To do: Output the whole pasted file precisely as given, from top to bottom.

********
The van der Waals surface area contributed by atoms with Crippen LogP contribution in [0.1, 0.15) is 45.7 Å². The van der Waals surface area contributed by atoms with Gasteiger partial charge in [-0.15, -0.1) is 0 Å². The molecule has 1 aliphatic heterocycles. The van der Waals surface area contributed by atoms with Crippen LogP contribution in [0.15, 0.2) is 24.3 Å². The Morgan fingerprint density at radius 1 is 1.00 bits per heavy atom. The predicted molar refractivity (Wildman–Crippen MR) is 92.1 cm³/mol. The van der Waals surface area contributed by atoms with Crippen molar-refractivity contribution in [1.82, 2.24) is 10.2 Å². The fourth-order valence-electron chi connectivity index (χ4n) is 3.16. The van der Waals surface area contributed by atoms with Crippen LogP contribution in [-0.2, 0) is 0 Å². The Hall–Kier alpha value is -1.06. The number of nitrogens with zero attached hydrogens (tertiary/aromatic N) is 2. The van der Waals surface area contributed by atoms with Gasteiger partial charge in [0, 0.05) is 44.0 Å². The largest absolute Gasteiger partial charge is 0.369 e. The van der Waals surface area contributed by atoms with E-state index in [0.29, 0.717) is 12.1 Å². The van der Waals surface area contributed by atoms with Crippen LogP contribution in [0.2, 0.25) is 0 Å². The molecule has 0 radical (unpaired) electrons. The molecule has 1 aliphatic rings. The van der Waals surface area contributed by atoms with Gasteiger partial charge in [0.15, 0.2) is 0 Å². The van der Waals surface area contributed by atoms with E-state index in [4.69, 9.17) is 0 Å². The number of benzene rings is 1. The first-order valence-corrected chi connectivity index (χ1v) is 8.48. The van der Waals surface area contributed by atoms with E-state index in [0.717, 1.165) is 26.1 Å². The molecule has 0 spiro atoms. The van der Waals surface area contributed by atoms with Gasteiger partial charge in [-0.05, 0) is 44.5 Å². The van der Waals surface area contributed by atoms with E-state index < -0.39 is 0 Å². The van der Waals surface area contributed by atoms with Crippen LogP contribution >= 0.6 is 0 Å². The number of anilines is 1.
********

The van der Waals surface area contributed by atoms with Crippen LogP contribution in [0.1, 0.15) is 45.7 Å². The van der Waals surface area contributed by atoms with Gasteiger partial charge in [-0.15, -0.1) is 0 Å². The molecule has 1 aliphatic heterocycles. The van der Waals surface area contributed by atoms with Crippen LogP contribution in [0.15, 0.2) is 24.3 Å². The Morgan fingerprint density at radius 1 is 1.00 bits per heavy atom. The predicted molar refractivity (Wildman–Crippen MR) is 92.1 cm³/mol. The van der Waals surface area contributed by atoms with Crippen molar-refractivity contribution in [1.82, 2.24) is 10.2 Å². The fourth-order valence-electron chi connectivity index (χ4n) is 3.16. The van der Waals surface area contributed by atoms with Crippen LogP contribution in [-0.2, 0) is 0 Å². The Hall–Kier alpha value is -1.06. The number of nitrogens with zero attached hydrogens (tertiary/aromatic N) is 2. The van der Waals surface area contributed by atoms with Gasteiger partial charge in [0, 0.05) is 44.0 Å². The largest absolute Gasteiger partial charge is 0.369 e. The van der Waals surface area contributed by atoms with E-state index in [0.29, 0.717) is 12.1 Å². The van der Waals surface area contributed by atoms with Crippen LogP contribution in [0.2, 0.25) is 0 Å². The molecule has 0 radical (unpaired) electrons. The molecule has 1 aliphatic rings. The van der Waals surface area contributed by atoms with Gasteiger partial charge in [0.15, 0.2) is 0 Å². The van der Waals surface area contributed by atoms with E-state index in [4.69, 9.17) is 0 Å². The number of benzene rings is 1. The first-order valence-corrected chi connectivity index (χ1v) is 8.48. The van der Waals surface area contributed by atoms with E-state index in [0.717, 1.165) is 26.1 Å². The molecule has 0 spiro atoms. The van der Waals surface area contributed by atoms with Gasteiger partial charge in [-0.05, 0) is 44.5 Å². The van der Waals surface area contributed by atoms with E-state index < -0.39 is 0 Å². The van der Waals surface area contributed by atoms with Crippen LogP contribution >= 0.6 is 0 Å². The number of anilines is 1.